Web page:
Victor Davis Hanson gives a few examples of how his own life has been troubled by the ineptitude, irresponsibility and even criminal fraud that has accompanied the modern technical revolution.
We have all experienced such vexing problems but Hanson deals with these matters philosophically -- he's not one to merely kick over the nightstand in frustration -- and therefore helps the rest of us better understand what is going on. And what is at stake.
During the last 20 years, science and a growing economy gave Americans the most sophisticated and leisured lifestyles in history. We inexpensively call or e-mail anywhere in the world. With online shopping and banking, Americans acquire and spend electronically - without seeing those with whom we do business. Taxes are filed over the Internet, and stocks are bought and sold daily online.
But with such ease and reliance on computers comes ever-increasing vulnerability. Brilliant engineers may have designed our laptops, cell phones, online commerce and 1-800 call lines. But someone still has to answer the phone, enter data into computers and assist customers who fall through the electronic cracks. And such human audit of the growing power of computerized commerce requires more, not less, educated workers than ever before..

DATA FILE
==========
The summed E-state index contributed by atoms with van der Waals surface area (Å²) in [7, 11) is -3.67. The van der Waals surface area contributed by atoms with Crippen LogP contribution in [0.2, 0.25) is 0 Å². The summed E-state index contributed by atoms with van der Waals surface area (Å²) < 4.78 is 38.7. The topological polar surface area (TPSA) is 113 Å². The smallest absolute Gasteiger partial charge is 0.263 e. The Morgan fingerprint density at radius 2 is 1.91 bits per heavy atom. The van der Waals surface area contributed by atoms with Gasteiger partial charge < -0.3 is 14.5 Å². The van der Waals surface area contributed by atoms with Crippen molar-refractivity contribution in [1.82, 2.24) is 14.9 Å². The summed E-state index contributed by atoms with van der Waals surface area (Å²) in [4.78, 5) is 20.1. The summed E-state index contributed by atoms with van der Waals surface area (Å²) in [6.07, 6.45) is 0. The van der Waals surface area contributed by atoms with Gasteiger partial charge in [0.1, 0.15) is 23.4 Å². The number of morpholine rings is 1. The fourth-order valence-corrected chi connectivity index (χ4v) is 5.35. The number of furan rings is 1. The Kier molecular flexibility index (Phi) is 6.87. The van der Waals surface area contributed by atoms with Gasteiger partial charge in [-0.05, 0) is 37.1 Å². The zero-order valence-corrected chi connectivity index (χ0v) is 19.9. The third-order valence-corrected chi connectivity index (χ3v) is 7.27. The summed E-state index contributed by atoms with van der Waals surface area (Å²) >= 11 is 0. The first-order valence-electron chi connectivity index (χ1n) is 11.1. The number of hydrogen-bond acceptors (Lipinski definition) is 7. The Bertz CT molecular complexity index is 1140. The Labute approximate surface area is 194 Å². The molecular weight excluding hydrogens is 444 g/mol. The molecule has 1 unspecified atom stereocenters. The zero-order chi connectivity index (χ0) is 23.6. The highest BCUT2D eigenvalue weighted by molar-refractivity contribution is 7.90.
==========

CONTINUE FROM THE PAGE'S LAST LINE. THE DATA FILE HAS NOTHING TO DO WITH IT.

Too many of us are growing more illiterate - reading less and watching television more. A conservative estimate of the national high-school dropout rate is 20 percent. Even for those who graduate, too often a therapeutic curriculum emphasizing self-esteem; race, class, and gender issues; and drug, alcohol and sex education has crowded out language, science and math.
A highly complex society, staffed by those who are unable to read well and compute at basic levels, can be terrifying. One mathematically inept transcriber or an American receptionist who cannot speak fluent English can do the public a lot of damage.
Their mistakes can get embedded into complex computers - the force multipliers of human error - whose functions they do not fully understand, which in turn automatically begin sending out mistaken notices, bills and payments.
To rectify these mistakes, the exasperated consumer dials in to a computer bank, pushes various buttons, is put on hold and, with luck, eventually finds a living, breathing real person - in India. (That said, Indian fixers often prove to be better educated and speak more precise English than their American counterparts.)...
...Modern life is becoming not so modern at all for the rest of us. The more sophisticated the chain of our culture becomes, the more it is rendered vulnerable to a single weak link of the ever-more unsophisticated - costing us time, money and peace of mind.
Unless our schools return to an emphasis on language and mathematics, and then hire better auditors of our electronic world, it will not matter how many innovative thinkers like Bill Gates, Steve Jobs or Warren Buffet that America produces.
Just a few poorly educated cogs in our vast electronic wheel can easily undo their work, making our glorious postmodern life once again premodern.